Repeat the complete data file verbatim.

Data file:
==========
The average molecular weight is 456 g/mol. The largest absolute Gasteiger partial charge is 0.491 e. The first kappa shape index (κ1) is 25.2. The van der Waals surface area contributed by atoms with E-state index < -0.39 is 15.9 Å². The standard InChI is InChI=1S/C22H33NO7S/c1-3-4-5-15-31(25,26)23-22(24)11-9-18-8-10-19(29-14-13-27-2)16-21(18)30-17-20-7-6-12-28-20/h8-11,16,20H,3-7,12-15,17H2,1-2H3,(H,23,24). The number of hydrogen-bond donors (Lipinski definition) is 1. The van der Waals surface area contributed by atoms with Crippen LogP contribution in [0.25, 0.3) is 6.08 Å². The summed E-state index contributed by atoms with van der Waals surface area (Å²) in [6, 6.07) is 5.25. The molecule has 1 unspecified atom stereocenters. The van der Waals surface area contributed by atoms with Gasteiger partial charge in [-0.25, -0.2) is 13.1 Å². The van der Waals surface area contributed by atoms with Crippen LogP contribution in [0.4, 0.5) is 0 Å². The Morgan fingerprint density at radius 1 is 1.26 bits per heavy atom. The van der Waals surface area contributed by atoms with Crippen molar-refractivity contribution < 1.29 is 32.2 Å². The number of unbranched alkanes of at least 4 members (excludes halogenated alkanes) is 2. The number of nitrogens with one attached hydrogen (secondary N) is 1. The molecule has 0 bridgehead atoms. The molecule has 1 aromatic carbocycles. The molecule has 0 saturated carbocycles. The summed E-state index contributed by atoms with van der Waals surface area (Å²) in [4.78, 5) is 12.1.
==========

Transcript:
The average molecular weight is 456 g/mol. The largest absolute Gasteiger partial charge is 0.491 e. The first kappa shape index (κ1) is 25.2. The van der Waals surface area contributed by atoms with E-state index < -0.39 is 15.9 Å². The standard InChI is InChI=1S/C22H33NO7S/c1-3-4-5-15-31(25,26)23-22(24)11-9-18-8-10-19(29-14-13-27-2)16-21(18)30-17-20-7-6-12-28-20/h8-11,16,20H,3-7,12-15,17H2,1-2H3,(H,23,24). The number of hydrogen-bond donors (Lipinski definition) is 1. The van der Waals surface area contributed by atoms with Crippen LogP contribution in [0.25, 0.3) is 6.08 Å². The summed E-state index contributed by atoms with van der Waals surface area (Å²) in [6, 6.07) is 5.25. The molecule has 1 unspecified atom stereocenters. The van der Waals surface area contributed by atoms with Gasteiger partial charge in [-0.25, -0.2) is 13.1 Å². The van der Waals surface area contributed by atoms with Crippen LogP contribution in [0.4, 0.5) is 0 Å². The Morgan fingerprint density at radius 1 is 1.26 bits per heavy atom. The van der Waals surface area contributed by atoms with Crippen molar-refractivity contribution < 1.29 is 32.2 Å². The number of unbranched alkanes of at least 4 members (excludes halogenated alkanes) is 2. The number of nitrogens with one attached hydrogen (secondary N) is 1. The molecule has 0 bridgehead atoms. The molecule has 1 aromatic carbocycles. The molecule has 0 saturated carbocycles. The summed E-state index contributed by atoms with van der Waals surface area (Å²) in [4.78, 5) is 12.1.